When does the impairment accounting occur?
Impairment charges should be accounted for during the period they occur.
What needs to be disclosed for an impairment loss?
ASC 360-10-50-2 requires disclosure of:
a description of the impaired long-lived asset, including a description of the events and changes in circumstances that contributed to the impairment;
the amount of the impairment loss and the caption in the statement of activities that includes the loss, if not separately presented on the face of the statement;
the method or methods used to determine the fair value of the impaired long-lived asset; and
the segment in which the impaired long-lived asset is reported under ASC 280, if the company is required to provide segment disclosures.
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Outline of the US GAAP ASC 360-10 impairment steps include:
Step One:Assess impairment indicators: The owner of the long-lived asset considers whether there are events or circumstances that indicate the carrying amount of the asset’s asset group might not be recoverable and thus a potential impairment exists. There are many different events or circumstances that could lead to this conclusion, and assessing these events or circumstances requires significant judgment.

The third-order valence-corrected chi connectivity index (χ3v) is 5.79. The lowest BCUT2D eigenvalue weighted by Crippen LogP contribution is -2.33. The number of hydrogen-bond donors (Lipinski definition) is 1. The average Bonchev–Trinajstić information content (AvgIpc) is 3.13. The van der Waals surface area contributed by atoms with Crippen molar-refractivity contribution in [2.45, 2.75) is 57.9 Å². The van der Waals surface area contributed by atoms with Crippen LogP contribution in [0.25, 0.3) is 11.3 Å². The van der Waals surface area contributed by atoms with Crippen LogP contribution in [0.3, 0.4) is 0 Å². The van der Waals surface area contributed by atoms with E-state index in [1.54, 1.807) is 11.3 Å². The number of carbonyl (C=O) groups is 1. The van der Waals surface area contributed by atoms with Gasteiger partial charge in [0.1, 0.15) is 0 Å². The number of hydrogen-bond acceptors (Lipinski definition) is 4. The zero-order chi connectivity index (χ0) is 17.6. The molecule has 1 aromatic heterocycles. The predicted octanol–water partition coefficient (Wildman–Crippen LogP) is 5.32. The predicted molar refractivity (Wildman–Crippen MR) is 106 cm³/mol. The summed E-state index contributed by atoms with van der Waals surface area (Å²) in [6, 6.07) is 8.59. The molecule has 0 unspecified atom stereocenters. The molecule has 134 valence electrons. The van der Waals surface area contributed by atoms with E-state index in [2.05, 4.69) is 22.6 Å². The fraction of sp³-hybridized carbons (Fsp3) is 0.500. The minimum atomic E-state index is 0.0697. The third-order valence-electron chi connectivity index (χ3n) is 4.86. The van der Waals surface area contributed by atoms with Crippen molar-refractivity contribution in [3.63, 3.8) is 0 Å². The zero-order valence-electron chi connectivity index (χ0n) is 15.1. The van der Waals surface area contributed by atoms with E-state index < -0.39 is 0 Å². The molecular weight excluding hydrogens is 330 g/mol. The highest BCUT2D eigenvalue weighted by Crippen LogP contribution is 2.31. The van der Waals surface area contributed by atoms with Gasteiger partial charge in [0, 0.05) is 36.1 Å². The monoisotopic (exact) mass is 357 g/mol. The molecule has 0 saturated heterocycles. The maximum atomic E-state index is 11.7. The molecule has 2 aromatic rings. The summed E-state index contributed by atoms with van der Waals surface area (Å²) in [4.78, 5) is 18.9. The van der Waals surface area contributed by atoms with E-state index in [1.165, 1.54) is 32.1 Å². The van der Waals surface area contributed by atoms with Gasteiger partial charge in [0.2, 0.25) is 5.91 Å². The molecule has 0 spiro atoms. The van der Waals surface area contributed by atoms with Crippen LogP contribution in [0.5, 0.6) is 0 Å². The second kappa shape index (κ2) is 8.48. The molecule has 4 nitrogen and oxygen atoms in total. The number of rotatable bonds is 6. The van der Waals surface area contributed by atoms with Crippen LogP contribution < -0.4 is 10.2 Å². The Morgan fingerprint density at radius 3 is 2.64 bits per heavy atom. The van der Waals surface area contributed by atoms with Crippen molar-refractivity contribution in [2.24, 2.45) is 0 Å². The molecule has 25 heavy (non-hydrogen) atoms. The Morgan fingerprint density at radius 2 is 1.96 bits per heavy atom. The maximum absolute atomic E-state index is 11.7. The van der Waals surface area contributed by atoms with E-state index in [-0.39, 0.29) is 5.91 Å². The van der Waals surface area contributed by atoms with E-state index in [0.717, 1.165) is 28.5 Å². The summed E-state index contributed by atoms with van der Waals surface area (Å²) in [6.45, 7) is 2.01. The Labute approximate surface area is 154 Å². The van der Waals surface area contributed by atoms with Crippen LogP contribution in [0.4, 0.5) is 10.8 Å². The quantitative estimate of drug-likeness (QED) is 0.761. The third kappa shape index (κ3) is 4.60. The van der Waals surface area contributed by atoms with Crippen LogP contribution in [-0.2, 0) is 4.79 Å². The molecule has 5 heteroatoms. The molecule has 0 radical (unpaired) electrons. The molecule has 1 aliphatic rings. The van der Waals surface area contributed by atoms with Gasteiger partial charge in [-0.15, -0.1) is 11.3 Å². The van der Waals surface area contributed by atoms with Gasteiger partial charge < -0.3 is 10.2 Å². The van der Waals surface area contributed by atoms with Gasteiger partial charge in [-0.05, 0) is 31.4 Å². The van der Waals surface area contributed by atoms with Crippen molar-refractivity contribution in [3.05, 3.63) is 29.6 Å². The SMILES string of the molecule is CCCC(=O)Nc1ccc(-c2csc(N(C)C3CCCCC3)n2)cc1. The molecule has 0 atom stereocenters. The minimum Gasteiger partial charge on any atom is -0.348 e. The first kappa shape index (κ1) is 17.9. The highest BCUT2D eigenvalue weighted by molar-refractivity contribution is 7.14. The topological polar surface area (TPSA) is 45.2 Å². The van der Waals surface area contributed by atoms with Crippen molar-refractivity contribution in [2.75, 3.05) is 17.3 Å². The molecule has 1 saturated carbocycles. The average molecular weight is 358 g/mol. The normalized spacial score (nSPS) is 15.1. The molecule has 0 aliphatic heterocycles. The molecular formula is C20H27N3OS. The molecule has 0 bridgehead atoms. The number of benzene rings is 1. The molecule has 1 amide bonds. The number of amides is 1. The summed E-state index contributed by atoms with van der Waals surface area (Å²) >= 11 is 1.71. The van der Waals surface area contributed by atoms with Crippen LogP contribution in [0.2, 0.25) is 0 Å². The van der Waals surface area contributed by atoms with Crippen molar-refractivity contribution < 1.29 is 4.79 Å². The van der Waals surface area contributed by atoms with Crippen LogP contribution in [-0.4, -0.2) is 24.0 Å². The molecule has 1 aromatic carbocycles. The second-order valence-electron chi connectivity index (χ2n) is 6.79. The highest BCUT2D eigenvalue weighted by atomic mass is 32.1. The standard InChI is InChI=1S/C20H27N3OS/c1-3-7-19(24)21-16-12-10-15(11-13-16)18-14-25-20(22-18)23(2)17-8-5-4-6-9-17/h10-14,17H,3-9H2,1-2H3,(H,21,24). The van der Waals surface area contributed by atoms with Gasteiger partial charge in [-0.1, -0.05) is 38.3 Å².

A significant decrease in the market price of the long-lived asset
A significant adverse change in the long-lived asset’s extent or manner of use
A significant adverse change in the long-lived asset’s physical condition
A significant adverse change in legal factors, such as actions or assessments by regulators
A significant adverse change in the business climate
An accumulation of costs significantly in excess of the amount originally expected for the long-lived asset’s acquisition or construction
A current-period operating or cash flow loss combined with a history of operating or cash flow losses or a projection or forecast predicting continuing losses associated with use of the long-lived asset
A current expectation that, more likely than not, the long-lived asset will be sold or otherwise disposed of significantly before the end of its previously estimated useful life
In addition to the above indicators, an entity may identify other indicators that are particular to its business or industry.
Step Two:Test for recoverability: If events or circumstances indicate a potential impairment, a recoverability test should be completed by determining the estimated undiscounted cash flows attributable to the asset group and comparing that amount to the carrying amount. The carrying amount is not recoverable if it exceeds the estimated undiscounted future cash flows and eventual disposition from the asset or asset group, and the entity must measure and record the impairment loss.
Step Three:Measurement of impairment: If the asset group’s carrying amount is not recoverable, an impairment loss is recognized if the carrying amount exceeds the asset group’s fair value.The impairment loss is allocated to all the long-lived assets within the asset group.